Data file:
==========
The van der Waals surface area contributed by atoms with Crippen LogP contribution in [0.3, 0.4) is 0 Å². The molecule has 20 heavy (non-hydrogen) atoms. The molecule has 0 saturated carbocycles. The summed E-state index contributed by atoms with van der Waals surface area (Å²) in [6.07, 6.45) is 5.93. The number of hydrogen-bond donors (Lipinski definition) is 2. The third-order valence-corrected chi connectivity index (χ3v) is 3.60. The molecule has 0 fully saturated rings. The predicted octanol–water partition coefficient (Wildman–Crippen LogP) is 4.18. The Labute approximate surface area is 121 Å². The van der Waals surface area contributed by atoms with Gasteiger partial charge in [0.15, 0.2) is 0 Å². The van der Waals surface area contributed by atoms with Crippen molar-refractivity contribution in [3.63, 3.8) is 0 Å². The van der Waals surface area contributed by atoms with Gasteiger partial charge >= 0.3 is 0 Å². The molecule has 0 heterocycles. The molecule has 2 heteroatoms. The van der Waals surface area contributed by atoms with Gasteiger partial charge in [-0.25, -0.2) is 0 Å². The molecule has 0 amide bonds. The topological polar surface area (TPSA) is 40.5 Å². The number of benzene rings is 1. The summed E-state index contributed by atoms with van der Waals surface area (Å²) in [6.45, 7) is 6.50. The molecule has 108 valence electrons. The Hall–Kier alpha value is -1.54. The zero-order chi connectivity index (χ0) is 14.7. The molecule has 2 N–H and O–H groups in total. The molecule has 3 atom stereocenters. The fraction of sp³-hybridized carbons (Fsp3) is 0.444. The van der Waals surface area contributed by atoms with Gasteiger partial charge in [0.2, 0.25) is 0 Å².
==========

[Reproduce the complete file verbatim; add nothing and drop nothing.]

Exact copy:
The van der Waals surface area contributed by atoms with Crippen LogP contribution in [0.3, 0.4) is 0 Å². The molecule has 20 heavy (non-hydrogen) atoms. The molecule has 0 saturated carbocycles. The summed E-state index contributed by atoms with van der Waals surface area (Å²) in [6.07, 6.45) is 5.93. The number of hydrogen-bond donors (Lipinski definition) is 2. The third-order valence-corrected chi connectivity index (χ3v) is 3.60. The molecule has 0 fully saturated rings. The predicted octanol–water partition coefficient (Wildman–Crippen LogP) is 4.18. The Labute approximate surface area is 121 Å². The van der Waals surface area contributed by atoms with Gasteiger partial charge in [0.15, 0.2) is 0 Å². The van der Waals surface area contributed by atoms with Crippen molar-refractivity contribution in [3.63, 3.8) is 0 Å². The van der Waals surface area contributed by atoms with Gasteiger partial charge >= 0.3 is 0 Å². The molecule has 0 heterocycles. The molecule has 2 heteroatoms. The van der Waals surface area contributed by atoms with Gasteiger partial charge in [-0.25, -0.2) is 0 Å². The molecule has 0 amide bonds. The topological polar surface area (TPSA) is 40.5 Å². The number of benzene rings is 1. The summed E-state index contributed by atoms with van der Waals surface area (Å²) in [6.45, 7) is 6.50. The molecule has 108 valence electrons. The Hall–Kier alpha value is -1.54. The zero-order chi connectivity index (χ0) is 14.7. The molecule has 2 N–H and O–H groups in total. The molecule has 3 atom stereocenters. The fraction of sp³-hybridized carbons (Fsp3) is 0.444. The van der Waals surface area contributed by atoms with Gasteiger partial charge in [0.2, 0.25) is 0 Å².